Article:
|FBC Building Society
|Getbucks Microfinance Bank
|National Building Society Limited (NBS)
|Lion Microfinance Bank
|FBC Bank Limited
|ZB Building Society
|First Vapital Bank Limited
|Zimbabwe Women’s Microfinance Bank Limited
|NMB Bank Zimbabwe
|Stanbic Bank Zimbabwe
|Standard Chartered Bank
Membership isn’t something that banks do because they are altruistic, but it is because it is mandated by law under the Banking Act (Chapter 24:20), Building Societies Act (Chapter 24:02), People’s Own Savings Bank (POSB) Act (Chapter 24:22), Infrastructure Development Bank of Zimbabwe (IDBZ) Act (Chapter 24:14) and Micro-finance Act (Chapter 24:29).
Its all local currency but nothing USD or forex deposits
Now we arrive at the meat of the matter. If you peruse through the DPC’s website under its functions and powers you won’t see any mention of USD, forex or NOSTRO accounts. This is strange because we have been in two eras where the USD and currencies like the South African Rand were anointed as legal tender in Zimbabwe.
This means that if you a bank is to go belly up there are no guaranteed that you will get your forex back. As opposed to the local currency where the DPC and RBZ have ample provision to protect depositors.
I may have been lenient when I said that we have been in two multicurrency eras. To put that time frame into perspective it has been a decade since we have been allowed to use USD and other currencies (on and off) in Zimbabwe but the authorities never for a moment thought to protect that money.
Earlier on I joked about Mattress Banking but it’s a real thing. People are very reluctant to put their hard-earned USD into the financial system and this is one of the major glaring holes that prompts people to risk being robbed at home than to trust the financial establishment.
The situation is even funnier when we look at the RBZ’s announcement yesterday that proclaimed Interest Rates for USD and ZWL$ deposits. Who in their right mind is going to put their forex into the financial system if there is no protection for it?
A friend told me yesterday that the authorities are always trying to build a house roof first. When I heard that I laughed because of the imagery it invoked but, to be honest, it’s 100% true. Whatever plans they have going they often forget a key factor or facet of Zimbabwe’s economic quagmire.
Who is to blame, DPC, Ministry of Finance, or RBZ?
At this point, it would be easy to blame the DPC but we have to remember that it is just a cog in the machinery of the financial authority. Its mandate is to protect depositors not to set policy. That falls to the Reserve Bank of Zimbabwe and the Ministry of Finance.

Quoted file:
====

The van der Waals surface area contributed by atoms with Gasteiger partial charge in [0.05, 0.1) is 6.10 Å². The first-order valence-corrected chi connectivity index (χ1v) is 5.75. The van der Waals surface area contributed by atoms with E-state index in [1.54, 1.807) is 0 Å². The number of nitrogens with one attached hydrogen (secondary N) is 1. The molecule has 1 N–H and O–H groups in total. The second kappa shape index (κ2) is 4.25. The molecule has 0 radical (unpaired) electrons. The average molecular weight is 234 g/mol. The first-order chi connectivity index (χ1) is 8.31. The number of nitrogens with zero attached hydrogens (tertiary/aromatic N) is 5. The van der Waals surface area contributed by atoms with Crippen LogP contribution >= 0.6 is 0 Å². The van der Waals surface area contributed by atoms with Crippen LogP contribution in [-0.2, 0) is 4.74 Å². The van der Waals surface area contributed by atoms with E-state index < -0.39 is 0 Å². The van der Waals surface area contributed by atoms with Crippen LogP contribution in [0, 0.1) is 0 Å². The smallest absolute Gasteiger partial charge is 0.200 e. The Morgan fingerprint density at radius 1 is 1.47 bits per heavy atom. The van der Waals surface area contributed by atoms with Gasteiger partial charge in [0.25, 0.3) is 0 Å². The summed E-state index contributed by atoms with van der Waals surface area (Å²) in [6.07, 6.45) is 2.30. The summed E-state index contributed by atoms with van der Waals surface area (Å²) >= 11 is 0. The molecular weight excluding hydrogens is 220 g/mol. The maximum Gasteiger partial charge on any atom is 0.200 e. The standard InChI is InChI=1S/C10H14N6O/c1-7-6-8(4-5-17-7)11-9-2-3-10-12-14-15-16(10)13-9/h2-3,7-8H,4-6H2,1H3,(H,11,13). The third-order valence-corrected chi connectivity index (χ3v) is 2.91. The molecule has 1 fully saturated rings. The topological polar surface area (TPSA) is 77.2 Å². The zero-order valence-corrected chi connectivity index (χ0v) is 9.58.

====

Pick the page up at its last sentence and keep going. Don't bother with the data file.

And for any of you who are wondering if the DPC actually does what it is the answer is yes. I might lose those of a certain age because the names Trust Bank, Interfin Bank and AfroAsia Bank might not be familiar with younger readers.
All those banks went belly up and as you can imagine that pulled in cash that was stored in them was compromised. To this end the Deposit Protection Corporation says it has been compensating depositors.
It’s worth mentioning that the payouts aren’t a simple process and the max ZWL$10,000 is probably enough to cover most account holders. However for businesses and those who have large sums deposited they might not get back the sum they deposited.
What did the Deposit Protection Corporation say?
We reached out to the DPC to understand its position on the matter of USD deposits and NOSTRO account coverage. And this is what the Corporation had to say:
“We think it is in the best interest of Depositors and the banking system in general that we provide cover to nostro fca deposits as they constitute more than 50% of the deposits. This will go a long way in boosting public confidence in the banking system. We have engaged our principals on the matter and await their policy guidance”
Again this isn’t to lay blame on the DPC, they are just the front end of this operation. However, it’s really concerning that it has taken years for the authorities to finally come around to protecting forex deposits.